Fwd: Foundations and Foundationalism

Harvey Friedman hmflogic at gmail.com
Tue Jun 21 23:32:31 EDT 2022

On Wed, Jun 15, 2022 at 2:23 AM Timothy Y. Chow <tchow at math.princeton.edu>

> It is true that I am rather pessimistic about the prospects of replicating
> the success of foundationalism in mathematics in other arenas.  That
> mathematics is an outlier has been apparent for a very long time.  Ever
> since Euclid, it has been clear---in rough outline if not in full
> detail---that foundationalism (or something close to it) in mathematics
> ought to be possible.  As for foundationalism in any other philosophical
> arena, the entire history of Western philosophy can be regarded as a huge
> mountain of heuristic evidence that it is at best a very distant hope, and
> quite likely a wild goose chase.

I couldn't disagree more strongly with this. We seem to agree what
foundationalism means in mathematics and elsewhere, and we agree that it
has been a huge success in mathematics along the lines of classical f.o.m.

I also maintain that it has been a huge success also in computer science
and electrical engineering - both theoretical and applied. Of course, it
could be said that for the purposes of this discussion, computer science is
really mathematics.

I don't have the slightest doubt that the great success of foundationalism
in mathematics and computer science and electrical engineering can be had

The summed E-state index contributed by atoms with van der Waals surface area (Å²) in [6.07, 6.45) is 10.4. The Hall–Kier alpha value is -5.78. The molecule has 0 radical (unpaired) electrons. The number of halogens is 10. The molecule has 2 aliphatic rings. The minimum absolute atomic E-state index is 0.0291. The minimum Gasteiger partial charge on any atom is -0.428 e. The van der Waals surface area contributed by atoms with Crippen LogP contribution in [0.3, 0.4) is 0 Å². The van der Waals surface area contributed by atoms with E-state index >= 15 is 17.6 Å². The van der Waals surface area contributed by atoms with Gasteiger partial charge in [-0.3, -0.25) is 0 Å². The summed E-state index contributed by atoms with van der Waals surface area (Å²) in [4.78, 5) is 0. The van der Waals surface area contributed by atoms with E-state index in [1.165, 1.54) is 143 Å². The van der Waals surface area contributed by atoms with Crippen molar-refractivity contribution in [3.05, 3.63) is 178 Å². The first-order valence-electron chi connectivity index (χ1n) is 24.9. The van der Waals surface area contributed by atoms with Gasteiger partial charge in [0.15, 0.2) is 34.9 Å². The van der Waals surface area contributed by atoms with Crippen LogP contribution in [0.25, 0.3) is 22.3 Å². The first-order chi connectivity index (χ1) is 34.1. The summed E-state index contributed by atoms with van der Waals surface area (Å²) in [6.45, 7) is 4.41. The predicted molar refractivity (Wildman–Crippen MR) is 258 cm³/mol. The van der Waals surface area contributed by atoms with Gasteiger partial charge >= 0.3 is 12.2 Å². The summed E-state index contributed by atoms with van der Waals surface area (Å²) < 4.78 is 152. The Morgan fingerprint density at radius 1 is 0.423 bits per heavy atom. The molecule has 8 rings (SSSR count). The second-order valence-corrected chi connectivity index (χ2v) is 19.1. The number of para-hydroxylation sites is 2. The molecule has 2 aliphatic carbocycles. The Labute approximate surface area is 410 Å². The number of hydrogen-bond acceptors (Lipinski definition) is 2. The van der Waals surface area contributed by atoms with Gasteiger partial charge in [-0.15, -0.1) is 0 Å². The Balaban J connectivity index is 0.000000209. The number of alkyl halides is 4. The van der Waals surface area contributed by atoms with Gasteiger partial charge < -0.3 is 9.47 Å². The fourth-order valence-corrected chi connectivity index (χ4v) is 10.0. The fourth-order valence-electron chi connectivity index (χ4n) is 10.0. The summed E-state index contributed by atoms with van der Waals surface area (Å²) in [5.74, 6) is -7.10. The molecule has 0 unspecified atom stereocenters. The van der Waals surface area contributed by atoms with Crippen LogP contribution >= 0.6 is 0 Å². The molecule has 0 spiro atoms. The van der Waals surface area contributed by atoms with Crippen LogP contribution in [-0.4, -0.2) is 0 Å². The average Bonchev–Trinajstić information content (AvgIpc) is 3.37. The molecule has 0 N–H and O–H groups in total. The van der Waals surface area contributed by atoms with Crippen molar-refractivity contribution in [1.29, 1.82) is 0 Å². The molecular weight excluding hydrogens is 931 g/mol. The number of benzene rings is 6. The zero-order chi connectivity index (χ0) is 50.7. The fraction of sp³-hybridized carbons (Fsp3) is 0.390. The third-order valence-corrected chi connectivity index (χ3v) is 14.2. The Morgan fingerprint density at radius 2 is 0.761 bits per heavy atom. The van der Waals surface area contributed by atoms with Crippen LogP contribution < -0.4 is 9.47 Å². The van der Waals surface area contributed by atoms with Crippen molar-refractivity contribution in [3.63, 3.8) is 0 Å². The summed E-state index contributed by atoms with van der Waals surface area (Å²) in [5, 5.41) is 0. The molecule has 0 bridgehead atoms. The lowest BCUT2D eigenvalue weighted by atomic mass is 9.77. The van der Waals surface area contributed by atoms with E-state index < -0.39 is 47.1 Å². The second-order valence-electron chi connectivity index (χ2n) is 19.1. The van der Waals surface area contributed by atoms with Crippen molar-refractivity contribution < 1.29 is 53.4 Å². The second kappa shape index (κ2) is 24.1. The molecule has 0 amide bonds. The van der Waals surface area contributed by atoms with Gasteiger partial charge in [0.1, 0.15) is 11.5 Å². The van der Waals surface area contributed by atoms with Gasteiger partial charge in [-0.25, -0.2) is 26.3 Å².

in all of science and engineering and possibly in art as well. It's just
more difficult to accomplish than in mathematics.

The easiest extremely important target could be statistics, pure and
applied. Of course, there is some progress on this but it is very meager
compared to what we have in mathematics and computer science and electrical

The reason that foundationalism is so difficult and slow to achieve is that
it requires very high levels of disparate abilities that rarely flourish
in a single individual. Whereas we all know people in mathematics
with uncanny power, and we also know perceptive scholars with
strong philosophical instincts, we don't know too many that not only have
both but also know how to use them together. The primary example from the
20th century that we all think of is of course Goedel. And in a different
realm, there is obviously Einstein.

The educational system is not helpful in many ways. Particularly
disappointing in this regard is the University environments and the grant
awards environment. What is needed is major incentives for deep
interactions at the most fundamental levels between different realms. There
are few rewards for doing long term projects like that until something
truly fundamental arises, which is expected to be more difficult, more
time consuming, and perhaps more controversial than ordinary research.

Harvey Friedman

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